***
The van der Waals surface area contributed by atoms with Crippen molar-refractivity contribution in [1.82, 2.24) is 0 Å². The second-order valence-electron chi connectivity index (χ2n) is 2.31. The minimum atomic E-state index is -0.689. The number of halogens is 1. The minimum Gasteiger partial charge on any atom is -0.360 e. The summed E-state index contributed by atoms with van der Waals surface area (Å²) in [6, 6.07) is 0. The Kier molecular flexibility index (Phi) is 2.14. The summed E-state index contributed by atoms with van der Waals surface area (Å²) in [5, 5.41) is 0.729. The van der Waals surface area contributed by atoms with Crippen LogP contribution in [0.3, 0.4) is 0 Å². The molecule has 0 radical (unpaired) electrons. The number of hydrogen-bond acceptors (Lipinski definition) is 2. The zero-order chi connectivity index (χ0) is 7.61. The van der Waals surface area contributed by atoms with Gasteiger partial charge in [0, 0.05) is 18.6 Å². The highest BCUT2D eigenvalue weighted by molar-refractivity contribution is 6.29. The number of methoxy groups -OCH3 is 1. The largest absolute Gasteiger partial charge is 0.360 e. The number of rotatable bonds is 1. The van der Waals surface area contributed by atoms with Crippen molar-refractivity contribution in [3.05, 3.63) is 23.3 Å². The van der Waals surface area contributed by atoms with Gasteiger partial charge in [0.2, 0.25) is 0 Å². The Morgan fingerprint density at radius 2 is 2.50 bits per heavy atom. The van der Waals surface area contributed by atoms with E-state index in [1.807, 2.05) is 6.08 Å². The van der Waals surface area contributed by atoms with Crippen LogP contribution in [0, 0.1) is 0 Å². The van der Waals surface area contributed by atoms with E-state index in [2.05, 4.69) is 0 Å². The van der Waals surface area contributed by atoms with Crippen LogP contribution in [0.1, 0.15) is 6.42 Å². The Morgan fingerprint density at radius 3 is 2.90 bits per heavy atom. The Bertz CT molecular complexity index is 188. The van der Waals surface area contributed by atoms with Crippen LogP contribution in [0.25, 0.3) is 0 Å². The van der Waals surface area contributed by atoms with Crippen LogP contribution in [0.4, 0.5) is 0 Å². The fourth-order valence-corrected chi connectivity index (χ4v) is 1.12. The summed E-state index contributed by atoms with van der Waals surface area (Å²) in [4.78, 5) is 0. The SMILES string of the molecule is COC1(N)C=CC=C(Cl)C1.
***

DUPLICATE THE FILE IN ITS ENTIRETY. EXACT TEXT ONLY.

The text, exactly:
The van der Waals surface area contributed by atoms with Crippen molar-refractivity contribution in [1.82, 2.24) is 0 Å². The second-order valence-electron chi connectivity index (χ2n) is 2.31. The minimum atomic E-state index is -0.689. The number of halogens is 1. The minimum Gasteiger partial charge on any atom is -0.360 e. The summed E-state index contributed by atoms with van der Waals surface area (Å²) in [6, 6.07) is 0. The Kier molecular flexibility index (Phi) is 2.14. The summed E-state index contributed by atoms with van der Waals surface area (Å²) in [5, 5.41) is 0.729. The van der Waals surface area contributed by atoms with Crippen LogP contribution in [0.3, 0.4) is 0 Å². The molecule has 0 radical (unpaired) electrons. The number of hydrogen-bond acceptors (Lipinski definition) is 2. The zero-order chi connectivity index (χ0) is 7.61. The van der Waals surface area contributed by atoms with Gasteiger partial charge in [0, 0.05) is 18.6 Å². The highest BCUT2D eigenvalue weighted by molar-refractivity contribution is 6.29. The number of methoxy groups -OCH3 is 1. The largest absolute Gasteiger partial charge is 0.360 e. The number of rotatable bonds is 1. The van der Waals surface area contributed by atoms with Crippen molar-refractivity contribution in [3.05, 3.63) is 23.3 Å². The van der Waals surface area contributed by atoms with Gasteiger partial charge in [0.2, 0.25) is 0 Å². The Morgan fingerprint density at radius 2 is 2.50 bits per heavy atom. The van der Waals surface area contributed by atoms with E-state index in [1.807, 2.05) is 6.08 Å². The van der Waals surface area contributed by atoms with Crippen LogP contribution in [0, 0.1) is 0 Å². The van der Waals surface area contributed by atoms with E-state index in [2.05, 4.69) is 0 Å². The van der Waals surface area contributed by atoms with Crippen LogP contribution in [0.1, 0.15) is 6.42 Å². The Morgan fingerprint density at radius 3 is 2.90 bits per heavy atom. The Bertz CT molecular complexity index is 188. The van der Waals surface area contributed by atoms with Crippen LogP contribution in [0.25, 0.3) is 0 Å². The van der Waals surface area contributed by atoms with Crippen LogP contribution in [0.4, 0.5) is 0 Å². The fourth-order valence-corrected chi connectivity index (χ4v) is 1.12. The summed E-state index contributed by atoms with van der Waals surface area (Å²) in [4.78, 5) is 0. The SMILES string of the molecule is COC1(N)C=CC=C(Cl)C1.